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Dark Reading Radio: The Human Side Of Online Attacks
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theb0x
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theb0x,
User Rank: Ninja
6/20/2014 | 12:46:23 AM
Phishing and Your Identity
It seems that the more features we have may bring more trouble to the table than it's worth with email and your identity on the internet.

Everyone loves to personalize their email message body in one way or another. Wheither it be their BOLD font, or company logo in their signature at the bottom. But using HTML markup and viewing embedded images from an internet based source will instantly reveal your public facing IP address to the Phisher leveraging an infinate possibility of attacks to your company network.

The Picture You Never Saw.

The concept is quite simple and highly effective in targeted phishing attacks.

A tiny 1x1 pixel embedded image in the body of the email hosted on the Phisher's webserver logs your IP when the email is viewed.


Right away this raises 3 concerns:

1) When the email is opened it instantly confirms to the Phisher that the user actually viewed it.

2) The Phisher has now identified your User Agent String (Email Client / Web Browser Version etc)

3) They have your IP Address and have already started enumerating all the ports on your Router / Firewall.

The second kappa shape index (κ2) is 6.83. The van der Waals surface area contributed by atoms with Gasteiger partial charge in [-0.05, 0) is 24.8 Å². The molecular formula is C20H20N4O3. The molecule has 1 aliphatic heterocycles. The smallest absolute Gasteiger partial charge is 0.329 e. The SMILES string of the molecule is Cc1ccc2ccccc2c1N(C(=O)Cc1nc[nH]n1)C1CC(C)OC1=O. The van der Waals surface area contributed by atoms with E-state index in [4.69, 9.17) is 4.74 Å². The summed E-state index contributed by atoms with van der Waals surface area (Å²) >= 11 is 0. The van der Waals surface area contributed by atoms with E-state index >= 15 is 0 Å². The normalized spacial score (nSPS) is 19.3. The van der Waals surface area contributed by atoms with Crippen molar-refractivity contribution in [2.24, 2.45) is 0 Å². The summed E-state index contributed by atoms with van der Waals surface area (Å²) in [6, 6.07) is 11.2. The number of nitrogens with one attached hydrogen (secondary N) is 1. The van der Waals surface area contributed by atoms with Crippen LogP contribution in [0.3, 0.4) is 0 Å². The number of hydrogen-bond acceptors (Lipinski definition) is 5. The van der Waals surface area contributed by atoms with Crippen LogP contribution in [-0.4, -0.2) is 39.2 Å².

Because phishing is increasingly more targeted you can see how a simple HTML based email can provide a Phisher with enough intellegence to craft the most effective attack vector against that user.

 

 

 

 

 
theb0x
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theb0x,
User Rank: Ninja
6/19/2014 | 1:22:31 AM
Re: Phishing
I think there are certain departments in a company that continued training could be very useful. For example: Human Resources. They may be more targeted with emails claiming to have an attached resume in regards to an open position. In the process of hiring they may have to sort through dozens if not hundreds of responses to a job listing. How are they to quickly and safely determine wheither or not to view the attachment of the candidate? Because the HR email address is publicly facing the internet this makes it an extremely vulnerable target.

Another prime example is Shipping/Receiving. Employees using online resources to ship and track packages. The most common response I hear after a machine has been compromised is "I was expecting a package so I clicked the tracking link." Again they may have the task of proccessing/tracking hundreds of packages.

We could just take the fun out of email and strip all incoming mail of HTML code and have an improved attachment restrictions and filtering proccess.

But even using signature based and the most advanced heuristic detection teqniques some will still get through.

I also don't expect an end user to be able to analyze IP header information from an email to determine it's origins or legitimacy.
RetiredUser
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RetiredUser,